Although, as the father of a daughter currently with 2 service dogs and w
ho has walked them frequently, I haven't observed that they think sniffin
g human feces is a good thing! This might be sample bias gi
ven relative availability of canine versus human samples in certain locatio
ns? Then again, humans have (thank goodness) other ways of markin
g our territories and leaving messages for others. Maybe this would
be a better tool for veterinary medicine diagnostics? We di
d recently review a film in which a marine veterinary expert was sniffing t
he blowhole of a dolphin to check for certain respiratory diseases.
And then, in human medicine, there was "The Maddness of King George III " which was likely do to the relatively rare condition of intermittent porp hyria in which (in the technology of the times), the color and the odor o r the urine were key diagnostic clues. There is an old medical mono graph called "Ye Pisse Potte", however, in which a physician at the tim e noted that it were better than a physician examined a patient once than h is urine an hundred times.
[Tongue firmly in cheek; nose held.]
And the next 2 days, I'm doing yet another training program on agroterror ism preparedness and response! Good thing I'm not a canine! Unfortunately, anything short of SCBA or Supplied Air with a really good seal doesn't necessarily filter out certain mercaptans and other odiferous compounds commonly found around the barnyard or paddock.
Alan H. Hall, M.D.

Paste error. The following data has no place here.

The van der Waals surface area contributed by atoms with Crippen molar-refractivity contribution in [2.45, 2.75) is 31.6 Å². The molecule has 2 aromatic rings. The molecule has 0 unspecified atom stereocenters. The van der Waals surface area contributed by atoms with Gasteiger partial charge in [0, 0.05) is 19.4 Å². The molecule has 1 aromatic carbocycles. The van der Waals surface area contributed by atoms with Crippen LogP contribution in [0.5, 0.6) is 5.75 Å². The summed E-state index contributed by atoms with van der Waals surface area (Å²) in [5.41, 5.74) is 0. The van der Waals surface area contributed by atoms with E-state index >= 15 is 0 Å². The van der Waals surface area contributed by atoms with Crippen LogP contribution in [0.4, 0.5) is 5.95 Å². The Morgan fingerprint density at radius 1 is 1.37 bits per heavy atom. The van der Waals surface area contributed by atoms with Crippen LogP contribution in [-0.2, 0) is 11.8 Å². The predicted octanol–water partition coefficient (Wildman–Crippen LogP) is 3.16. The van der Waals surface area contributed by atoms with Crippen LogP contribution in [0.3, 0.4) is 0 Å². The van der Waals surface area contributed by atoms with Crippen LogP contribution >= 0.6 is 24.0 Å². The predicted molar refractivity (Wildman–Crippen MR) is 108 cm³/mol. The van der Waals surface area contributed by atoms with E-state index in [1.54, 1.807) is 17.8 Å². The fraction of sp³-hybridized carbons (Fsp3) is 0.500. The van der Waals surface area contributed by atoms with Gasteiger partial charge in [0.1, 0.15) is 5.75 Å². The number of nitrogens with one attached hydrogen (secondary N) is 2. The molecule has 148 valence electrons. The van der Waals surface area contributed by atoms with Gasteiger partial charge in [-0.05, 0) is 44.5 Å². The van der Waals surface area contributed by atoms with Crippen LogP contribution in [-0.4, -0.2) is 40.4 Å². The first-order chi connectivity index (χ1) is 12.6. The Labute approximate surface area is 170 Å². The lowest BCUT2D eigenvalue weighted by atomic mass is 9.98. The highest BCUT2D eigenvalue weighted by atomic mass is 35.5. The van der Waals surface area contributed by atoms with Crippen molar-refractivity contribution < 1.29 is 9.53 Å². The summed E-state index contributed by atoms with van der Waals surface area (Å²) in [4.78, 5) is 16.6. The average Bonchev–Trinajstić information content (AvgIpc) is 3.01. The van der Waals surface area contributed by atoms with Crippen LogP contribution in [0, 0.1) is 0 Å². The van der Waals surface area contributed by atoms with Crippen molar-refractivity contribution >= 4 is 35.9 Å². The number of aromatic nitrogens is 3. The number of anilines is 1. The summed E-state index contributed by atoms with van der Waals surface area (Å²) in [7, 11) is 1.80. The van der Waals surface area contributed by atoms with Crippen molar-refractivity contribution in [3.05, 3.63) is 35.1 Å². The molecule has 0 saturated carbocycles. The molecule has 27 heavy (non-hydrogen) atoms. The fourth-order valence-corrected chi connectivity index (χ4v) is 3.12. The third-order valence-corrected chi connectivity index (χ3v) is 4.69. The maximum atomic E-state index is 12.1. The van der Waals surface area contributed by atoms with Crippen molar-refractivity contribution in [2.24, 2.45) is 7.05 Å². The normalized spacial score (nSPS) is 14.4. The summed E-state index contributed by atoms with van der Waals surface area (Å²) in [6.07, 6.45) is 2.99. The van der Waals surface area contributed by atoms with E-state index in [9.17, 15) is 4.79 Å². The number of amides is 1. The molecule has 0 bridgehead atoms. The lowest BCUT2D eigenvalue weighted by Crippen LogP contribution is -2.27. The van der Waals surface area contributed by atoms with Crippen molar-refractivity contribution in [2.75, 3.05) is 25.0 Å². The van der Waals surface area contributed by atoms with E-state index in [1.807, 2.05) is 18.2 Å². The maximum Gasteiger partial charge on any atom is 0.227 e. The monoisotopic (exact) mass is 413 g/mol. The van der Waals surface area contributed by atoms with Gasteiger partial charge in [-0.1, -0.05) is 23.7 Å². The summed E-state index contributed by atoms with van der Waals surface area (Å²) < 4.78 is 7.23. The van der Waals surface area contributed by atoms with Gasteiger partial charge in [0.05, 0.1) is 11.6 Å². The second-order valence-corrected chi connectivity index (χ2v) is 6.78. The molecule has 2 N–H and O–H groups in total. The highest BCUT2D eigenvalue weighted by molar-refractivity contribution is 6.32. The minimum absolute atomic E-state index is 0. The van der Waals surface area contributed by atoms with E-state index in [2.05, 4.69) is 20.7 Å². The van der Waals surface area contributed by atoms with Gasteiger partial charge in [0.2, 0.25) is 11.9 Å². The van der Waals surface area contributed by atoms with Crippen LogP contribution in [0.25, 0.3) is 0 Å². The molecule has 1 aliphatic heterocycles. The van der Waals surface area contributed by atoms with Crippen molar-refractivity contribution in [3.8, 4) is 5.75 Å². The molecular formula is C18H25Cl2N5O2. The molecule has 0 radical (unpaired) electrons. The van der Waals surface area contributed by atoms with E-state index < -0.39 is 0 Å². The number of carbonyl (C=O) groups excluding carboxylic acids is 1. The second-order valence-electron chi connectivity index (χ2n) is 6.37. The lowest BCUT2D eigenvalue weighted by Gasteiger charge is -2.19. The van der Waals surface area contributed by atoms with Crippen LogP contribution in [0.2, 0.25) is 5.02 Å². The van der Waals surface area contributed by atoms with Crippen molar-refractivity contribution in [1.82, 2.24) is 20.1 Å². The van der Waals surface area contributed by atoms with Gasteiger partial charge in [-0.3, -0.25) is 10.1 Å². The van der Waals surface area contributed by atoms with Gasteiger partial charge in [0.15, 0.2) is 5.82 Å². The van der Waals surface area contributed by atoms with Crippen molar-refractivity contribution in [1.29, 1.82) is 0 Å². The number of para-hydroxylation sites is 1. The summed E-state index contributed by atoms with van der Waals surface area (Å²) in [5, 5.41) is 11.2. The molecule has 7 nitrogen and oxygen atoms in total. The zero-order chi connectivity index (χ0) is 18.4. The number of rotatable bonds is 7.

> Date: Mon, 16 May 2011 12:42:15 -0400
> From: secretary**At_Symbol_Here**DC HAS.ORG
> Subject: [DCHAS-L] Dog detection strategies beyond Hg...< BR>> To: DCHAS-L**At_Symbol_Here**LIST.UVM.EDU
> From: "Eric Clark" <erclark**At_Symbol_Here**ph.lacounty.gov>
> Date: May 16, 2011 10:46:51 AM EDT
> Hello Colleagues,
> Did you happen to see the Chemical & Engineering News (May 9, 2011, p 56) article regarding the cancer-sniffing dog? According C&EN, thi s amazing dog can correctly identify positive colorectal cancer from a pati ent's fecal specimen with 97% accuracy. As far as service animal jobs go, this one must be considered by dogs to be the epitome of all the sniffing jobs, leaving drug, explosive, and mercury-sniffing in a distant 2nd , 3rd, and 4th place.
> The next step for the resea rchers is to identify the compound that's unique to cancer. Perhaps this do g could also serve as a GC detector by sniffing what comes off of the chrom atography column - the correct fraction being when the dog's tail wags. But I don't believe using a GC dog-detector is something research labs present ly do do.
> Eric Clark, MS , CCHO, CHMM
> Safety & Compliance Officer
> Lo s Angeles County Public Health Laboratory
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